Former governor Andrew Cuomo, who left the New York governor’s office back in August, is now being exposed for “overwhelming evidence” proving that he has sexually harassed at least 12 women, been dishonest in reporting COVID-19 death tolls, and forcing government employees to work on his memoir on the government’s dime.

 

As reported by NPR, Cuomo and his executive chamber revised state reports and excluded deaths in nursing homes in order to boost the ex-governor’s reputation. And in March, the Assembly Judiciary Committee hired the Manhattan law firm Davis Polk & Wardwell in order to investigate the potential grounds for Cuomo’s impeachment. This investigation was led by two independent attorneys, though they were chosen by Attorney General Letitia James. James and Cuomo are both Democrats.

 

According to the New York Daily News, Assemblyperson Ron Kim has accused Cuomo of misportraying “nursing homes to be safe havens for our older adults, when nothing could be further from the truth,” and siding with his own corporate interests rather than the interests of the population at large. This was likely done to set the ex-governor’s book deal with false narratives which would boost popularity and protect profits. The New York Times reports that huge numbers of dollars in funding went toward finishing the memoir and protecting Cuomo’s reputation, $5.1 million for the former and $18 million for the latter. Further, coronavirus tests were administered to Cuomo’s family and associates early on in the pandemic when these were more difficult to get, and there were a number of covered-up safety issues these investigations also needed to sift through.

 

There’s also evidence that government staff were forced to work on Cuomo’s book during work hours and were not voluntary to complete, though Cuomo’s spokesperson claims to the contrary. CNN cites those who suspect a political motive in the undercounting of the death toll in nursing homes, as well as in other aspects of the book.

 

In addition to this investigation, Cuomo resigned from office to avoid impeachment because of another investigation which revealed he sexually harassed 11 women. According to the New York Post, there is a 12th accuser who was not in the Assembly’s investigation. The Assembly went through this investigation and about 600,000 pages of documents provided by Davis Polk. Cuomo was not interviewed, but he did provide written submissions. 

 

Despite the results of this investigation, Cuomo has denied any intent to touch anyone inappropriately or to make anyone uncomfortable, and this includes denial of some of the allegations. Fox News reports a statement from Charles Lavine, a Democrat on the judiciary committee, claiming that the investigation was conducted “with extreme diligence and thoughtfulness.”

 

He’s also reportedly requested access to evidence the Assembly investigators have against him, though his resignation from office has apparently caused him to forfeit the right to see those documents. Had he not resigned and had instead contested in the impeachment trial, he might have been able to access this evidence. And despite the fact that Cuomo claims to have been cooperative in the investigation, reports say that this isn’t the case and that Cuomo has provided little to no useful information that could be considered compliance.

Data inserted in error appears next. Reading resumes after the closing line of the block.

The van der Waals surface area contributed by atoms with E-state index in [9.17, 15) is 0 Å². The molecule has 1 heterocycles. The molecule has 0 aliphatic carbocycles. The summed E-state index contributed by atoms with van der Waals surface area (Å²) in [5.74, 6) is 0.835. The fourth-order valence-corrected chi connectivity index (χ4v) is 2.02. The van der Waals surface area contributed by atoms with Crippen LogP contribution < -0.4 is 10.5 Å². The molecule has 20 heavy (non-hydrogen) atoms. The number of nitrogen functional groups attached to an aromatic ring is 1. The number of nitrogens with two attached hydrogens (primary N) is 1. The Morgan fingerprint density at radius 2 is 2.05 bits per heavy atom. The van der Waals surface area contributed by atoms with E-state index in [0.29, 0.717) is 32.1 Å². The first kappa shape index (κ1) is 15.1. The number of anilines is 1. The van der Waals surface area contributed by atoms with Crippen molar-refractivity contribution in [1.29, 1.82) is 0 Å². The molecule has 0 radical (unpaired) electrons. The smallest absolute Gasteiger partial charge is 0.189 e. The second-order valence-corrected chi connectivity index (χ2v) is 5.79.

Richard Azzopardi and Rita Glavin, Cuomo’s spokesperson and lawyer, respectively, have not commented on the investigation.

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Neama Rahmani is the President and co-founder of West Coast Trial Lawyers.

Neama graduated from UCLA at the age of 19 and Harvard Law School at the age of 22, making him one of the youngest graduates in the 200-year history of the…

Neama Rahmani is the President and co-founder of West Coast Trial Lawyers.

Neama graduated from UCLA at the age of 19 and Harvard Law School at the age of 22, making him one of the youngest graduates in the 200-year history of the law school. Upon graduation, Neama was hired by O’Melveny & Myers, the largest law firm in Los Angeles, where he represented companies such as Disney, Marriott, and the Roman Catholic Church.

But Neama wanted to help ordinary people, not corporations, so he joined the United States Attorney’s Office, where he prosecuted drug and human trafficking cases along the United States-Mexico border. While working as a federal prosecutor, Neama captured and successfully prosecuted a fugitive murderer and drug kingpin who had terrorized Southern California and was featured on “America’s Most Wanted.” Neama was then appointed to be the Director of Enforcement of the Los Angeles City Ethics Commission, an independent watchdog that oversees and investigates the elected officials and highest level employees of the City of Los Angeles, including the Mayor and City Council. He held that position until becoming a trial lawyer for the people.

Neama has extensive trial experience. He has led teams of more than 170 attorneys in litigation against the largest companies in the world. Neama has successfully tried dozens of cases to verdict as lead trial counsel, and has argued before both state and federal appeals courts. Over the course of his career, Neama has handled thousands of cases as attorney of record and has helped his clients obtain more than $1 billion in settlements and judgments.